Here’s another thought dump for you.
I wish everybody knew the importance of punctuation. Too often to I see sentences gone unfinished–dangling like the end of a train over the edge of a massive cliff. Where is it going to go? Is it going to go up? Is it going to fall? Or is it going to be reinforced and held upright as it needs to be?
Just kidding. This post is about punctuality.
I understand that this view may (does) vary across cultures, but since we’re living in America, I’ll just say this: being on time makes a huge difference on how people see you. In fact, I’ll even say that being consistently tardy to something elicitis apathy. Not only will you look like you don’t care about being there, other people will also begin to wonder why they show up on time, too. Then imagine the thoughts of the person who put on the event. “Why aren’t people showing up on time? How come people don’t care about this? I put forth so much effort to make it happen and now I’m just waiting for them to show up. Why won’t people come on time? What did I do wrong?”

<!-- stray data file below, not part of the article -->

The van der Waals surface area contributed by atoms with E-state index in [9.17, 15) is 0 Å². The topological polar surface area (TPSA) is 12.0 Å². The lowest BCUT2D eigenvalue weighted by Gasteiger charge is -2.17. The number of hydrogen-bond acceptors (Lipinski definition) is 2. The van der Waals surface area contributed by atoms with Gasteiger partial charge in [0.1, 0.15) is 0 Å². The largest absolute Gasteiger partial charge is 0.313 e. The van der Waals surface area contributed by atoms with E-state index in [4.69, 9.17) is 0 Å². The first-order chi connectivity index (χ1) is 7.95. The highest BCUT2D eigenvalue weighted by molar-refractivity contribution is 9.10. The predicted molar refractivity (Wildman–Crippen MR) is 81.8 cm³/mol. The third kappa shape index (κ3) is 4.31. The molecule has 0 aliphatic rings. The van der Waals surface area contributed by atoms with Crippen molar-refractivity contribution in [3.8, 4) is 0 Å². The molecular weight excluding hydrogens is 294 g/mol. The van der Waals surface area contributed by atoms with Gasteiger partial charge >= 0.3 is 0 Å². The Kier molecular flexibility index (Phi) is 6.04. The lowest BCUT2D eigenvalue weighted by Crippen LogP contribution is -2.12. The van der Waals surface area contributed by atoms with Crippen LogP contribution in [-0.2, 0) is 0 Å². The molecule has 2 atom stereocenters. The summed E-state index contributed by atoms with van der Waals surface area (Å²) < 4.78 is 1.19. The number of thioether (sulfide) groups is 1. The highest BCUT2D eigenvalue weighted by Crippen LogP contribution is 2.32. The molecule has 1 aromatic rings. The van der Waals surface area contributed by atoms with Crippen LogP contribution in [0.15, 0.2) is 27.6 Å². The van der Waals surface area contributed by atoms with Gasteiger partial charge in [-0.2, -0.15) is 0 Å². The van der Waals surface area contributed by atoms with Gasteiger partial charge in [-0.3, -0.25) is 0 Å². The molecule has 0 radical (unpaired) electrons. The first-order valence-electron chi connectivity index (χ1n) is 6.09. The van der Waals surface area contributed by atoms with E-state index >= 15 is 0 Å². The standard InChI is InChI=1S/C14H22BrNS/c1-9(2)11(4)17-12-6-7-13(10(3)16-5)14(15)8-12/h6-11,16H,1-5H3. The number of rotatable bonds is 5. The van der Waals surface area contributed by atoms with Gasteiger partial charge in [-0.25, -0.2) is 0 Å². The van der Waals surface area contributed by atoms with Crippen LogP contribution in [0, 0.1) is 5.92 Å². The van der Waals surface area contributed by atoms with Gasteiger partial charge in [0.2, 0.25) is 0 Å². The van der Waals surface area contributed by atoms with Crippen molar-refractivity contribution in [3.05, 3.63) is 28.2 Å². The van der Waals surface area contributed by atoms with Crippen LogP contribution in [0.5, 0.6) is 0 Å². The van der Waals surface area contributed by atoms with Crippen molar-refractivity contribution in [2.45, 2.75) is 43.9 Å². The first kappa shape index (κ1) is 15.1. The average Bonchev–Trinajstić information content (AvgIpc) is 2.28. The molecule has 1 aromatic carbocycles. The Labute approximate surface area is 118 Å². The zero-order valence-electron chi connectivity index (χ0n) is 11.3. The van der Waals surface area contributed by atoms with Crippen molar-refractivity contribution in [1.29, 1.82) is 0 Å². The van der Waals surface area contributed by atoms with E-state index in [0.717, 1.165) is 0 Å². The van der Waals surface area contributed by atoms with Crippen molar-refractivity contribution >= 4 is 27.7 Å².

Of course, this doesn’t apply to absolutely everything. What if you started showing up late to work? People would begin to question your intentions. What if you had planned a date with somebody and was late to that? I don’t suppose that would look very good. Late to weddings. Funerals. Class. Family dinner. They’d wonder what’s so much more important than family that you just had to be twenty minutes late.
‘course, I can’t say that I’m always punctual wherever I go, but I still try my best to get to my destination on time, if not early (even if it means speeding like a maniac). I could manage my time better, and I should. This post is a little reminder to myself that everybody else’s time should be as valuable to me as my own. Whether or not they feel the same way is not up to me. If other people are late, give them the benefit of the doubt. But since I know exactly what it was that made me tardy, I have the power to try and stop it in the future.